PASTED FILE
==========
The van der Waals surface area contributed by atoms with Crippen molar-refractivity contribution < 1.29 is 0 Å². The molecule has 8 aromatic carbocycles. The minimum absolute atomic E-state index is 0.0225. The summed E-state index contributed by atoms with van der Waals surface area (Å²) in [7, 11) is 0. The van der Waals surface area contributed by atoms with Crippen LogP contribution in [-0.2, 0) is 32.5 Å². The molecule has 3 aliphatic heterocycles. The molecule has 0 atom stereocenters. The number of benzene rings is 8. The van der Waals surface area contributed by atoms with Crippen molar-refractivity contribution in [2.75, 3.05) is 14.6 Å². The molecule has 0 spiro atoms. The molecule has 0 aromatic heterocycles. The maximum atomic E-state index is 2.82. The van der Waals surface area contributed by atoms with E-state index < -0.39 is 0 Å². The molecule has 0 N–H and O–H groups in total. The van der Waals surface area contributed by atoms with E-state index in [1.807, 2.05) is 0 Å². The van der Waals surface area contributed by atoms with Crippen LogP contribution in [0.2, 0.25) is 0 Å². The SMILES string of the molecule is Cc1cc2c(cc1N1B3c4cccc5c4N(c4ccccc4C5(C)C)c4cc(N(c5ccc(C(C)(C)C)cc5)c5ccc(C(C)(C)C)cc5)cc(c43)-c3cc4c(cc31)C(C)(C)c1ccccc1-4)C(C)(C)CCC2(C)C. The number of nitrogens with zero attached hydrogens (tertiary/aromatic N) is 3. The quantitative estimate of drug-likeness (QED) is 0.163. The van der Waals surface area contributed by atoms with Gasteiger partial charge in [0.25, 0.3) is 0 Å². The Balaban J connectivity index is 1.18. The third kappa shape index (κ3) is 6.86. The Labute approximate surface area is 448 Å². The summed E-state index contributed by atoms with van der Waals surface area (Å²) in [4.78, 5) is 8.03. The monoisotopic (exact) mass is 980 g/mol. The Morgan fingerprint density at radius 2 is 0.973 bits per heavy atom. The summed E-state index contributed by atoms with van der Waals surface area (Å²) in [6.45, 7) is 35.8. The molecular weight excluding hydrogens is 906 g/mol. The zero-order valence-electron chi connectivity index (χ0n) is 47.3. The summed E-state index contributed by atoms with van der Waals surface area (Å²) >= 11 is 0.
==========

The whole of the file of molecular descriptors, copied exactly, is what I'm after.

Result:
The van der Waals surface area contributed by atoms with Crippen molar-refractivity contribution < 1.29 is 0 Å². The molecule has 8 aromatic carbocycles. The minimum absolute atomic E-state index is 0.0225. The summed E-state index contributed by atoms with van der Waals surface area (Å²) in [7, 11) is 0. The van der Waals surface area contributed by atoms with Crippen LogP contribution in [-0.2, 0) is 32.5 Å². The molecule has 3 aliphatic heterocycles. The molecule has 0 atom stereocenters. The number of benzene rings is 8. The van der Waals surface area contributed by atoms with Crippen molar-refractivity contribution in [2.75, 3.05) is 14.6 Å². The molecule has 0 spiro atoms. The molecule has 0 aromatic heterocycles. The maximum atomic E-state index is 2.82. The van der Waals surface area contributed by atoms with E-state index < -0.39 is 0 Å². The molecule has 0 N–H and O–H groups in total. The van der Waals surface area contributed by atoms with E-state index in [1.807, 2.05) is 0 Å². The van der Waals surface area contributed by atoms with Crippen LogP contribution in [0.2, 0.25) is 0 Å². The SMILES string of the molecule is Cc1cc2c(cc1N1B3c4cccc5c4N(c4ccccc4C5(C)C)c4cc(N(c5ccc(C(C)(C)C)cc5)c5ccc(C(C)(C)C)cc5)cc(c43)-c3cc4c(cc31)C(C)(C)c1ccccc1-4)C(C)(C)CCC2(C)C. The number of nitrogens with zero attached hydrogens (tertiary/aromatic N) is 3. The quantitative estimate of drug-likeness (QED) is 0.163. The van der Waals surface area contributed by atoms with Gasteiger partial charge in [0.25, 0.3) is 0 Å². The Balaban J connectivity index is 1.18. The third kappa shape index (κ3) is 6.86. The Labute approximate surface area is 448 Å². The summed E-state index contributed by atoms with van der Waals surface area (Å²) in [4.78, 5) is 8.03. The monoisotopic (exact) mass is 980 g/mol. The Morgan fingerprint density at radius 2 is 0.973 bits per heavy atom. The summed E-state index contributed by atoms with van der Waals surface area (Å²) in [6.45, 7) is 35.8. The molecular weight excluding hydrogens is 906 g/mol. The zero-order valence-electron chi connectivity index (χ0n) is 47.3. The summed E-state index contributed by atoms with van der Waals surface area (Å²) >= 11 is 0.